Maintenance and Cohabitation
Perhaps the most common issues that Mr. Darren M. Shapiro, Esq. helps his clients to manage from his office in Nassau County, have to do with matters of divorce. As a sensitive aspect of family law, divorce has many complicated aspects to consider - from issues like child custody, child support, equitable distribution, to matters such as maintenance (alimony). Understanding how to navigate these concepts requires an in-depth knowledge of the law that can only be accessed with the help of a professional like Mr. Darren Shapiro.
Recently, in September of 2015, revisions to the maintenance or alimony laws of New York were passed, due to become effective for provisions of temporary maintenance on the 25th of October, 2015. For permanent or durational maintenance, the adaptations made to the laws will go into effect by the end of January 2016. When dealing with matters of maintenance, it can be difficult to understand why one person may be eligible for a certain amount of money. Often, the issue of maintenance itself can lead to arguments between soon to be (usually hopefully sooner than later) ex-spouses - particularly when one spouse feels as though there is a suitable reason why he or she should not have to pay alimony.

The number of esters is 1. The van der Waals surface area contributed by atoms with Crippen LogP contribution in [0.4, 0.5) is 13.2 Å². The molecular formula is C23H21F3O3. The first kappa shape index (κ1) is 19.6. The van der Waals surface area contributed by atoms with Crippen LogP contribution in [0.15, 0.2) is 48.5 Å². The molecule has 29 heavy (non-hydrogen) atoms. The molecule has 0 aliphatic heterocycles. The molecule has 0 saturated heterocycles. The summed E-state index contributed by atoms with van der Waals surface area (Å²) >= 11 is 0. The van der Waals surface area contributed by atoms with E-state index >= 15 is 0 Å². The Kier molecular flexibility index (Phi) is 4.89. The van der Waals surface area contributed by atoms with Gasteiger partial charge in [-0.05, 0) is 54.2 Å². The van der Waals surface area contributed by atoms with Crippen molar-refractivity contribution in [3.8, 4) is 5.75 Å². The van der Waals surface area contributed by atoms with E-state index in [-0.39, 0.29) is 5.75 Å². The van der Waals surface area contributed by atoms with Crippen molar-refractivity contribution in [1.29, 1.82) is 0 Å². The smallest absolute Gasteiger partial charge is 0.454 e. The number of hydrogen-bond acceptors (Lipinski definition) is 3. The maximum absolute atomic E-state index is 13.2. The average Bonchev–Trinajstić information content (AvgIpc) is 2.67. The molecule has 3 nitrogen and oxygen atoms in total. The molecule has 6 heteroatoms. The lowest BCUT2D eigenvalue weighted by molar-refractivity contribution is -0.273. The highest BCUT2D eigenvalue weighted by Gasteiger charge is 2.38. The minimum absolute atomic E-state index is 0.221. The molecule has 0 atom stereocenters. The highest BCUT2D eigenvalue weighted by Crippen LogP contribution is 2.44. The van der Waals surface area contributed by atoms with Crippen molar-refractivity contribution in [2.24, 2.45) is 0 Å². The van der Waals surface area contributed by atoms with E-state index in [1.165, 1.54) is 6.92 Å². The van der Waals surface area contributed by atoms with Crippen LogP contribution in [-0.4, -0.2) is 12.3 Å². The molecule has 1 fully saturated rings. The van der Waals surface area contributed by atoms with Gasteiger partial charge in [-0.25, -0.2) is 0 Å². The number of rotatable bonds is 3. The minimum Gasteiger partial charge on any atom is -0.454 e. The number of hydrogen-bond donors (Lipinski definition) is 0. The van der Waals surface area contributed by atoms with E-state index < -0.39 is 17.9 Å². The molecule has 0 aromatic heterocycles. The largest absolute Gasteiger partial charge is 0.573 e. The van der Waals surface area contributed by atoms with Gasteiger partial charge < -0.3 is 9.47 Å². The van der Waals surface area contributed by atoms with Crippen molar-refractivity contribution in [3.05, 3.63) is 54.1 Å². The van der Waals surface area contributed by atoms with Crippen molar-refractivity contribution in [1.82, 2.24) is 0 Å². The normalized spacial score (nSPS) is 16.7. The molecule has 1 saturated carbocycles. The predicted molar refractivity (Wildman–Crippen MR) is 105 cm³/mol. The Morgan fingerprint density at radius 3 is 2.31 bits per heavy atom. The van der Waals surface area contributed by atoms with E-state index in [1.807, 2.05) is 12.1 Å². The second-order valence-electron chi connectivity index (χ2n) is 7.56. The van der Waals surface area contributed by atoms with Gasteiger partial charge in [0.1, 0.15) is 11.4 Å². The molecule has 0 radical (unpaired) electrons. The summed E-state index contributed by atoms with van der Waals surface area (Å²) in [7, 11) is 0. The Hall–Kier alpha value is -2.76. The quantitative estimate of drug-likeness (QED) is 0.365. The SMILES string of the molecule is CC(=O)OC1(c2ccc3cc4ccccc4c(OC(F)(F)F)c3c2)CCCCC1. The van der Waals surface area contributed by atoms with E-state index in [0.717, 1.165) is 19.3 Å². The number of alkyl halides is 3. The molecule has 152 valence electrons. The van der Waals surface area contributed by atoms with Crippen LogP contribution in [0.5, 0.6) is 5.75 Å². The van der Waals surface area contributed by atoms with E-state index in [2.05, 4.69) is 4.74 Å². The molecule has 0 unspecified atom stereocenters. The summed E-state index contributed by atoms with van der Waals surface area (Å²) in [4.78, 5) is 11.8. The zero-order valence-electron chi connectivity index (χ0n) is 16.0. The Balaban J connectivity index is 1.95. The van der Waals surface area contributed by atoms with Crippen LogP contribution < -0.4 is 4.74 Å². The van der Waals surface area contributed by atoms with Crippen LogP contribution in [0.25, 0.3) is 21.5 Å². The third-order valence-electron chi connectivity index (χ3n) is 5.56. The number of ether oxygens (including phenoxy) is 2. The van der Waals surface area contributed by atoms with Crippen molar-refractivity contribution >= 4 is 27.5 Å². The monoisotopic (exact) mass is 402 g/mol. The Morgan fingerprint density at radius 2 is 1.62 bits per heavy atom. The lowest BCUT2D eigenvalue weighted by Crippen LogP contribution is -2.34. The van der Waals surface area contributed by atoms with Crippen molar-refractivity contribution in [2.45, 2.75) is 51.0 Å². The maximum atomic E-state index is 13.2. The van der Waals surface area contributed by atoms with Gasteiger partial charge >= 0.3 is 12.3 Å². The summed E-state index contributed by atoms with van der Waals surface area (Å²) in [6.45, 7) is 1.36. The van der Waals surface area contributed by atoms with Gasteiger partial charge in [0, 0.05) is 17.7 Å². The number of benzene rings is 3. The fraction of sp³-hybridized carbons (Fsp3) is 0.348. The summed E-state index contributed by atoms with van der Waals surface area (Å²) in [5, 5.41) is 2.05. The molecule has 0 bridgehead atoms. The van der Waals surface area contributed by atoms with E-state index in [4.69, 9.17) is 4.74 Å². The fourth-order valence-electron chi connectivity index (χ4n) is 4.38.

One of the things that clients often feel unsure about when approaching maintenance, is whether the payments should continue if the former spouse is living with a new romantic partner. Mr. Shapiro informs his clients, there is a law about this situation contained within section 248 of the New York Domestic Relations law - a matter that also encountered some changes during the previous update to the New York maintenance law. Fortunately, the majority of that section of the law remains the same, although the language has been adapted to reflect the modern times we live in, and be more gender neutral.